The recent aggression and harassment of general students at Dhaka University, particularly girls, by pro-government Chhatra League elements, has abated. But the allegations that have arisen over a series of such untoward incidents have not been resolved. Three committees were formed to look into the incidents, but none of the inquiries have been completed so far. A sense of unrest and tensions prevails on campus.
An inquiry committee was formed to probe into the harassment of girl students. Another two committees were formed to look into vandalism and the attack on the students who brought about these allegations and who laid siege to the offices of the university’s proctor and vice chancellor. The protesting students said that they should have representation in the committee investigating the allegations of harassment of the girl students. But they have not been included in the committee. They fear that the other two committees have been formed to take undue action against them.
The general students and Chhatra League are now at loggerheads on campus. There also prevails tension between the common students and the university administration. Under these circumstances, questions arise regarding the neutrality of the inquiry committees. It is imperative that the investigations remain neutral.
There has been no deadline for the committees to submit their inquiry reports. They are allegedly taking their own sweet time to complete their reports. Past experience concerning such committees in Dhaka University and elsewhere shows that the investigations often remain incomplete or the reports are never eventually submitted. As a result, the issues remain unresolved and such untoward incidents are repeated.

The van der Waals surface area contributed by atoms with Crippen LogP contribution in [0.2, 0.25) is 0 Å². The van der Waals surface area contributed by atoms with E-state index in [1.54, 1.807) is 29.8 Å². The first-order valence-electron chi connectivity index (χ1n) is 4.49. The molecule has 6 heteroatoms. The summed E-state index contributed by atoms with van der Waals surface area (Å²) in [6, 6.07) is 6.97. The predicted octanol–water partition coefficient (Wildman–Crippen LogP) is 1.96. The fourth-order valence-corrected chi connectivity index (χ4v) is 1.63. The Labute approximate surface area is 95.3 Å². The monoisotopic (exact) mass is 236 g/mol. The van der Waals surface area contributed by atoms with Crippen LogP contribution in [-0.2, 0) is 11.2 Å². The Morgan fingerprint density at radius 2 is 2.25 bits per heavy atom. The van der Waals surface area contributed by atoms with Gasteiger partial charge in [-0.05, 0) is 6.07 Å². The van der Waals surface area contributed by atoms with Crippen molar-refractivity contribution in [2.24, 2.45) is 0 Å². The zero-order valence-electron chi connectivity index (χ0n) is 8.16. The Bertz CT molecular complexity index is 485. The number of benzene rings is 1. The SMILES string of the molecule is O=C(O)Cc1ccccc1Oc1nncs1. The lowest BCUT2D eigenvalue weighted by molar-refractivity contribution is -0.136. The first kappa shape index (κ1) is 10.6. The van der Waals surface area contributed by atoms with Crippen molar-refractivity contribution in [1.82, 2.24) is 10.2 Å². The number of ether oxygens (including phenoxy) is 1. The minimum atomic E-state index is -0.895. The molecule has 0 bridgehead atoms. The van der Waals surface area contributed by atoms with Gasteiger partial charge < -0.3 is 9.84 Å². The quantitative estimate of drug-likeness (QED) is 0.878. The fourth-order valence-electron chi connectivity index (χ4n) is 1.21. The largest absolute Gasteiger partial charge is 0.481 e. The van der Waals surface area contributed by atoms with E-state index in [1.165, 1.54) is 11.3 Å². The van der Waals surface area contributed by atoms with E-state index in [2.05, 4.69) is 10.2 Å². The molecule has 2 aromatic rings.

Weeks have passed since these three committees were formed at Dhaka University, but there is no indication of when their inquiries will end or when their reports will be submitted. Members of one of the committees told Prothom Alo that they were not in favour of taking any decision too soon. However, we feel that the matter should not linger too long. The committees should thoroughly investigate into what had actually occurred, who were behind the incidents and what wrongdoings took place, and then submit their reports accordingly.
The university administration should take the stand of a guardian. Whether it is the Chhatra League leaders and activists or the protesting students, they are all like children to them. On one side there are allegations of the proctor’s office being damaged and the vice chancellor being detained in his room, and on the other there are allegations of violence unleashed by the Chhatra League elements. The matter should be resolved in a matter so that the peace and order in the university is no disrupted again.
The university administration, including the vice chancellor, should not view the demonstrating students as opponents. Nor should they view the Chhatra League leaders and workers as their ‘collaborating forces’. They must stand as guardians equally to all students.